Albert Boxum

Photo added by Ellie Sparks

Albert Boxum

  • Birth 1 Jan 1880 Leeuwte, Steenwijkerland Municipality, Overijssel, Netherlands
  • Death 23 Feb 1923 Dispatch, Smith County, Kansas, USA
  • Burial Dispatch, Smith County, Kansas, USA
  • Memorial ID 20992378

Albert Boxum was born in January 1880 in the agrarian neighborhoodship of Leeuwte in the -former, until 1942- country municipality of Ambt Vollenhove, located in the northwestern part of the Dutch eastern province Overijssel, the ninth of eleven children of Albert Boxum and Marrigje ten Napel.

He had in the municipality of Ambt Vollenhove the following ten siblings:
* Hendrikje, born February 2, 1867;
* Marrigje, March 14, 1868;
* Harm, March 30, 1869;
* Jacobje [Jacoba], March 16, 1870;
* Evert, March 15, 1872;
* Jan, October 22, 1873;
* Hendrik, January 7, 1876;
* Grietje [Grace], December 10, 1877;
* Arrie [Harry], May 7, 1882;
* Annigje [Anna], March 15, 1884.

In May 1882 and March 1884 they lived on the Kuinderdijk (= Kuinder's Dyke) in house number 39 in the neighborhoodship of Baarlo, also located in the municipality of Ambt Vollenhove. On August 29, 1885 the Dutch Reformed farmer's family Boxum moved from Baarlo to the nearby dyke village of Blankenham.

October 10, 1895 Albert Boxum arrived with his parents and six siblings on the ship The Majestic from Liverpool at Ellis Island, New York. Their destination was Cawker City, located along the north shore of Waconda Lake and Glen Elder State Park, Mitchell County, in the northern part of Kansas.

In June 1900 Albert Boxum (20 years old, born in January 1880 in Holland, immigrated in 1895, farm laborer), his father Albert Boxum (56, September 1843, Holland, immigrated in 1895, farmer), his mother Mary (58, March 1842, Holland, immigrated in 1895, mother of 3 deceased and 8 living children), siblings Harm (31, March 1869, Holland, immigrated in 1892, farm laborer), Grace (22 December 1877, Holland, immigrated in 1895), Harry (18, May 1882, Holland, immigrated in 1895, farm laborer) and Anna (16, March 1884, Holland, immigrated in 1895), and his nephew John Everett (2, July 1897, Holland) were living on their own farm in Lincoln Township, Smith County, located north of Cawker City, in the extreme northern part of Kansas.

In March 1905 Albert Boxum (25), his father Albert Boxum (62), mother Mary (63), and siblings Herry (23) and Anna (20) were still living on their own farm in Lincoln Township, Smith County, Kansas.

In April 1910 Albert Boxam (30, Netherlands, farmer), his wife Lena (25, Kansas, mother of 1 deceased and 1 living child), his brother-in-law Daniel Vandonge (20, Kansas, farmer), and son Peter A Roxana (4 months, Kansas) were living on their own farm in Glen Elder Township, Mitchell County, Kansas.

In 1915 Albert Boxum (35), his wife Lena (29), their children Peter A (5), Albertam (3), Fanna (1) and Magerate (3 months) were living on their own farm in Lincoln [Township], [Smith County,] Kansas.

On September 12, 1918 the 38 years old farmer Albert Boxum lived with his wife Lena in the small city of Downs, Osborne County, located in the northern part of Kansas, when he was administrated on a WW I Draft Registration Card. He was of medium height and build, had blue eyes, and light hair.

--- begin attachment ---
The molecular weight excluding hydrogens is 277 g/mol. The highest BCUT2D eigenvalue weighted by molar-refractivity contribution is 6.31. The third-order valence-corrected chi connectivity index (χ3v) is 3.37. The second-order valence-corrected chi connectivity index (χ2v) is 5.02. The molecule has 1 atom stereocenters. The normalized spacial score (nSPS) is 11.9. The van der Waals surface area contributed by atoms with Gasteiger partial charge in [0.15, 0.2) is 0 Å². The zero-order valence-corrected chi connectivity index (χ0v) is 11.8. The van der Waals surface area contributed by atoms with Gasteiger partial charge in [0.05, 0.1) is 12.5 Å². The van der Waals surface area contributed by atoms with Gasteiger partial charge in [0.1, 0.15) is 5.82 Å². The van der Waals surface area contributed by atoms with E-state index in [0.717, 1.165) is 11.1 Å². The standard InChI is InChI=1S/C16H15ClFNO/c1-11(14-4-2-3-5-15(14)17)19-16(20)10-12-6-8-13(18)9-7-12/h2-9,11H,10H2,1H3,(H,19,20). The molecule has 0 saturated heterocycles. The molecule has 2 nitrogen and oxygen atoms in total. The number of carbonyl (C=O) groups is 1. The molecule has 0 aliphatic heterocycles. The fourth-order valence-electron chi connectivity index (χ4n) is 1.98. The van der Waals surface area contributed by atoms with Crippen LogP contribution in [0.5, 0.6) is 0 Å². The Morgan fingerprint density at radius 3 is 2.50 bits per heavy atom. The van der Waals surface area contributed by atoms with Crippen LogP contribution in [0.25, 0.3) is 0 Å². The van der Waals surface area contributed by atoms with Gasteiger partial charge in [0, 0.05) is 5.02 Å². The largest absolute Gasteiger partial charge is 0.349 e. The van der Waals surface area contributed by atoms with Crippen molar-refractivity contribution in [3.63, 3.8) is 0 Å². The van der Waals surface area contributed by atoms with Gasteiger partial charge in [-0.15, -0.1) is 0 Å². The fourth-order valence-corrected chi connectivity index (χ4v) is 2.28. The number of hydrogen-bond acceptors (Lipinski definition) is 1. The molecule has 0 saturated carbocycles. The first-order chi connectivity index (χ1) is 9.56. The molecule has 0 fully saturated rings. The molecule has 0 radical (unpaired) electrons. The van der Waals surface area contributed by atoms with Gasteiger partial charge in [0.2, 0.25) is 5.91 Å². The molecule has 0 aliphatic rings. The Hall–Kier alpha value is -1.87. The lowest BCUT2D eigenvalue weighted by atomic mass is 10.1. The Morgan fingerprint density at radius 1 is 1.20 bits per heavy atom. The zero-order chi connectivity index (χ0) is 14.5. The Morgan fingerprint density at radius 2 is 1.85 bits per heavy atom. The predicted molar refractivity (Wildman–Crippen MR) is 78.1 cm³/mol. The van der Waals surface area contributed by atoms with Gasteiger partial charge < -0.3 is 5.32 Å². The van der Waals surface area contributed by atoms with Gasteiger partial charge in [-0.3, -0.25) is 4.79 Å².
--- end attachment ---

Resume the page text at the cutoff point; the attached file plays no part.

In April 1920 they lived nearby Downs, Osborne County, Kansas, when their son Lloyd was born.

On March 28, 1921 the 41 years old Albert Boxum was naturalized by a District Court in Smith Center, seat of Smith County, Kansas, and became an American citizen. The two witnesses were residing at Downs.

Albert Boxum died in February 1923 at the age of 43 years in the unincorporated community of Dispatch, located about 6 miles northeast of Downs, Smith County, in the northern part of Kansas.

Dispatch was a town founded on strong Dutch principles, in a place that many considered uninhabitable. The first Dutchmen arrived in 1869, and many began to follow their example,
arriving during the 1870s. At one time, the town was coined “The largest Dutch settlement in Kansas.” At its most successful, the town had two churches, a parsonage, a grocery store, a creamery, a post office, and a hardware store/gas station, where local families could have their cars worked on in later years. The town also had two separate cemeteries, located nearly a mile apart. When the Dutch settlers came to Dispatch, the first thing decided was that there would be a church. The Dutch Reformed Church was founded one mile east of Dispatch in 1871. This is the approximate location of the east cemetery. In 1872, a second group of Dutchmen split from this faction, and began their own church, calling themselves the Christian Reformed Church (CRC). The CRC, dedicated in 1917, is nowadays the only building still standing in Dispatch.

His widow Lena died in March 1969 at the age of 84 years, probably at her last residence place, Cawker City, located about 6 miles east of Downs, Mitchell County, Kansas.


Family Members

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  • Maintained by: Peter Hakze
  • Originally Created by: Luke Broersma
  • Added: 17 Aug 2007
  • Find A Grave Memorial 20992378
  • Find A Grave, database and images (https://www.findagrave.com : accessed ), memorial page for Albert Boxum (1 Jan 1880–23 Feb 1923), Find A Grave Memorial no. 20992378, citing Dispatch Cemetery, Dispatch, Smith County, Kansas, USA ; Maintained by Peter Hakze (contributor 47703868) .